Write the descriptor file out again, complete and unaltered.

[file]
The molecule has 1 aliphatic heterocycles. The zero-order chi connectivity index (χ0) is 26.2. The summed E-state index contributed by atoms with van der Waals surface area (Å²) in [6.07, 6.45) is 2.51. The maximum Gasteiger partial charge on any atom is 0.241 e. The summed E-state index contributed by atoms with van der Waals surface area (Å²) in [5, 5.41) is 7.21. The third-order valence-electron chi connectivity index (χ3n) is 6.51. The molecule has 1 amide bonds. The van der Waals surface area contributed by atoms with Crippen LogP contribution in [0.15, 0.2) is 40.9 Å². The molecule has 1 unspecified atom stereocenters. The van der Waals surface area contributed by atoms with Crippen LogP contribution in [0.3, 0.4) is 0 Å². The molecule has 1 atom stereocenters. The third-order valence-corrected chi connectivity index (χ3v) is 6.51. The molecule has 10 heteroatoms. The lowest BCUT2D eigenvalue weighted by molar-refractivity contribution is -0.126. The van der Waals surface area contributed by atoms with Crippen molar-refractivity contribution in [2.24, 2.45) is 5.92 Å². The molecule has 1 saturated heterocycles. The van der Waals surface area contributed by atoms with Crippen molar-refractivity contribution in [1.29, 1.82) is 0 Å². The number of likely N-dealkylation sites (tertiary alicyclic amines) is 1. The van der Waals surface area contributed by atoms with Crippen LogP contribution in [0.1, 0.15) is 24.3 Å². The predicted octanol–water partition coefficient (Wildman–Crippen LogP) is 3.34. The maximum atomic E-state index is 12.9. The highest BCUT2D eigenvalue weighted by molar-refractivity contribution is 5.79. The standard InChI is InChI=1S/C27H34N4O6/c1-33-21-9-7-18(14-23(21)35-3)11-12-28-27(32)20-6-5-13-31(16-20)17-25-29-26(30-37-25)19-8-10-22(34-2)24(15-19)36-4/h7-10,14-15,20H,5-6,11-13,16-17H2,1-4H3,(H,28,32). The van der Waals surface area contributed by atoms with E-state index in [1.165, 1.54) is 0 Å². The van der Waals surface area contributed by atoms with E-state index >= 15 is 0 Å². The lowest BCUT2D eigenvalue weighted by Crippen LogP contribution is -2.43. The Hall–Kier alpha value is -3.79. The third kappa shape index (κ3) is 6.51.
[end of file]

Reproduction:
The molecule has 1 aliphatic heterocycles. The zero-order chi connectivity index (χ0) is 26.2. The summed E-state index contributed by atoms with van der Waals surface area (Å²) in [6.07, 6.45) is 2.51. The maximum Gasteiger partial charge on any atom is 0.241 e. The summed E-state index contributed by atoms with van der Waals surface area (Å²) in [5, 5.41) is 7.21. The third-order valence-electron chi connectivity index (χ3n) is 6.51. The molecule has 1 amide bonds. The van der Waals surface area contributed by atoms with Crippen LogP contribution in [0.15, 0.2) is 40.9 Å². The molecule has 1 unspecified atom stereocenters. The van der Waals surface area contributed by atoms with Crippen LogP contribution in [0.3, 0.4) is 0 Å². The molecule has 1 atom stereocenters. The third-order valence-corrected chi connectivity index (χ3v) is 6.51. The molecule has 10 heteroatoms. The lowest BCUT2D eigenvalue weighted by molar-refractivity contribution is -0.126. The van der Waals surface area contributed by atoms with Crippen molar-refractivity contribution in [2.24, 2.45) is 5.92 Å². The molecule has 1 saturated heterocycles. The van der Waals surface area contributed by atoms with Crippen molar-refractivity contribution in [1.29, 1.82) is 0 Å². The number of likely N-dealkylation sites (tertiary alicyclic amines) is 1. The van der Waals surface area contributed by atoms with Crippen LogP contribution in [0.1, 0.15) is 24.3 Å². The predicted octanol–water partition coefficient (Wildman–Crippen LogP) is 3.34. The maximum atomic E-state index is 12.9. The highest BCUT2D eigenvalue weighted by molar-refractivity contribution is 5.79. The standard InChI is InChI=1S/C27H34N4O6/c1-33-21-9-7-18(14-23(21)35-3)11-12-28-27(32)20-6-5-13-31(16-20)17-25-29-26(30-37-25)19-8-10-22(34-2)24(15-19)36-4/h7-10,14-15,20H,5-6,11-13,16-17H2,1-4H3,(H,28,32). The van der Waals surface area contributed by atoms with E-state index in [1.165, 1.54) is 0 Å². The van der Waals surface area contributed by atoms with E-state index >= 15 is 0 Å². The lowest BCUT2D eigenvalue weighted by Crippen LogP contribution is -2.43. The Hall–Kier alpha value is -3.79. The third kappa shape index (κ3) is 6.51.